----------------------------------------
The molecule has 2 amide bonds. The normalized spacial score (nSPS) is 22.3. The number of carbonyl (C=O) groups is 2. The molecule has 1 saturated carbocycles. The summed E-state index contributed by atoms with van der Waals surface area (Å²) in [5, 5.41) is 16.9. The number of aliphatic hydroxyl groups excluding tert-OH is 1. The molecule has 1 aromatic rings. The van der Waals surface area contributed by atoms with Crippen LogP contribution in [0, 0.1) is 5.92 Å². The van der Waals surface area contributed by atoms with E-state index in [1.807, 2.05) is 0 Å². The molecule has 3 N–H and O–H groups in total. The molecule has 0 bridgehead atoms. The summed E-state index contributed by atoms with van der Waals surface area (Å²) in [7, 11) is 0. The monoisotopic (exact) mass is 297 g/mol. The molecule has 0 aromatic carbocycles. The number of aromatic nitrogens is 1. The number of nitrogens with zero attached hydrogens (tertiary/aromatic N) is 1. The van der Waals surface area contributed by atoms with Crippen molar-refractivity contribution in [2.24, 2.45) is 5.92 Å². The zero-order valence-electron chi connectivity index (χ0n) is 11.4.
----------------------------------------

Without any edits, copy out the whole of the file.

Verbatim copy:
The molecule has 2 amide bonds. The normalized spacial score (nSPS) is 22.3. The number of carbonyl (C=O) groups is 2. The molecule has 1 saturated carbocycles. The summed E-state index contributed by atoms with van der Waals surface area (Å²) in [5, 5.41) is 16.9. The number of aliphatic hydroxyl groups excluding tert-OH is 1. The molecule has 1 aromatic rings. The van der Waals surface area contributed by atoms with Crippen LogP contribution in [0, 0.1) is 5.92 Å². The van der Waals surface area contributed by atoms with E-state index in [1.807, 2.05) is 0 Å². The molecule has 3 N–H and O–H groups in total. The molecule has 0 bridgehead atoms. The summed E-state index contributed by atoms with van der Waals surface area (Å²) in [7, 11) is 0. The monoisotopic (exact) mass is 297 g/mol. The molecule has 0 aromatic carbocycles. The number of aromatic nitrogens is 1. The number of nitrogens with zero attached hydrogens (tertiary/aromatic N) is 1. The van der Waals surface area contributed by atoms with Crippen molar-refractivity contribution in [2.24, 2.45) is 5.92 Å². The zero-order valence-electron chi connectivity index (χ0n) is 11.4.